Sunday, February 25, 2007

State Senator wants funding back in Boni bill

Adoption bill back on track, sponsor says
Honeycutt-Spears, Valarie. Lexington Herald-Leader, Feb. 22, 2007, pg. B3.

FRANKFORT -- The foster care adoption bill should be intact and back on track for passage in the legislature by week's end, the bill's sponsor says.

State Sen. Julie Denton, R-Louisville, says she expects that a key provision requiring judges to warn parents that their children in foster care could be taken away permanently will be restored by the Senate Judiciary committee.

Kentucky's Inspector General recently found possible criminal activity in the way that state social workers promote adoptions of foster children over reunification with their families.

A state task force that drafted legislation to correct the problems deemed parent-education important because families aren't consistently told up front that they could lose their children permanently.

Lawmakers cut the provision last week, drawing criticism from child advocates. In its place was language authorizing Kentucky's chief justice to establish administrative rules regarding child removal cases.

Denton said she wants stronger wording back in Senate Bill 141 to require judges to issue written and oral warnings to biological parents.

When the bill is voted on by the full Senate and then in the House, it will contain several other components that could help protect parents' rights.

The legislation requires both biological parents to be notified that their parental rights could be terminated. It allows indigent parents to have an attorney for their first appearance in court, and gives them more days to prepare for court.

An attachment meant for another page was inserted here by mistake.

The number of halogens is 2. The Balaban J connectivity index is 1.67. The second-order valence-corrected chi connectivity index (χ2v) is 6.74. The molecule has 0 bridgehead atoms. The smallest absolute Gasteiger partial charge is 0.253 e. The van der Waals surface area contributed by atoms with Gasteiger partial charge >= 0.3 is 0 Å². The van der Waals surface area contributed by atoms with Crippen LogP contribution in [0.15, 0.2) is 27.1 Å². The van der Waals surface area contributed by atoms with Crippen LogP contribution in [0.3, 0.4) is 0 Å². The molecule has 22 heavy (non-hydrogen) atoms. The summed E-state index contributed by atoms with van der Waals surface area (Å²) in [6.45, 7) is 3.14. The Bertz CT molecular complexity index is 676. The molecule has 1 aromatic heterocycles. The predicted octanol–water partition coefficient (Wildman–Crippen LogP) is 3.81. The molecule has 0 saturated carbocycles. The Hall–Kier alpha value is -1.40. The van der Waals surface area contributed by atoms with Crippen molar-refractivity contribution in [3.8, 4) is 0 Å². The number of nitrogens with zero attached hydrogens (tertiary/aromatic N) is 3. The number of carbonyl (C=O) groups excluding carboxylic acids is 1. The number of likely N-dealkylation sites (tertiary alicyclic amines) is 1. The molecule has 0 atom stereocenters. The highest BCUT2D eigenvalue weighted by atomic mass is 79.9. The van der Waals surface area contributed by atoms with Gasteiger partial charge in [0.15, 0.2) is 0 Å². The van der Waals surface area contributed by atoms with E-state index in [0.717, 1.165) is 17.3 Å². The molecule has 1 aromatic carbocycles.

Also, Sen. Ernesto Scorsone, D-Lexington, has filed an amendment that would allow judges to set fees for court-appointed attorneys based on the amount of work they do for indigent parents.

The quality of representation that court-appointed attorneys provide for indigent parents also is under scrutiny.

Other bills aimed at improving the child removal process in Kentucky haven't yet made progress in the General Assembly.

--One piece of legislation mandates training for judges on child protection issues, and another would lead to better management of complaints from biological families to the Kentucky Cabinet for Health and Family Services.

--Yet another bill calls for a legislative investigation of possible crimes and bad treatment of biological parents by state social workers who arrange adoptions of state foster children.

Meanwhile, Rep. Tom Burch, D-Louisville, is concerned that in Kentucky, grandparents and other appropriate extended relatives aren't consistently given preference over strangers. Burch wants a law that will keep more children with relatives to come out of the 2007 legislative session.


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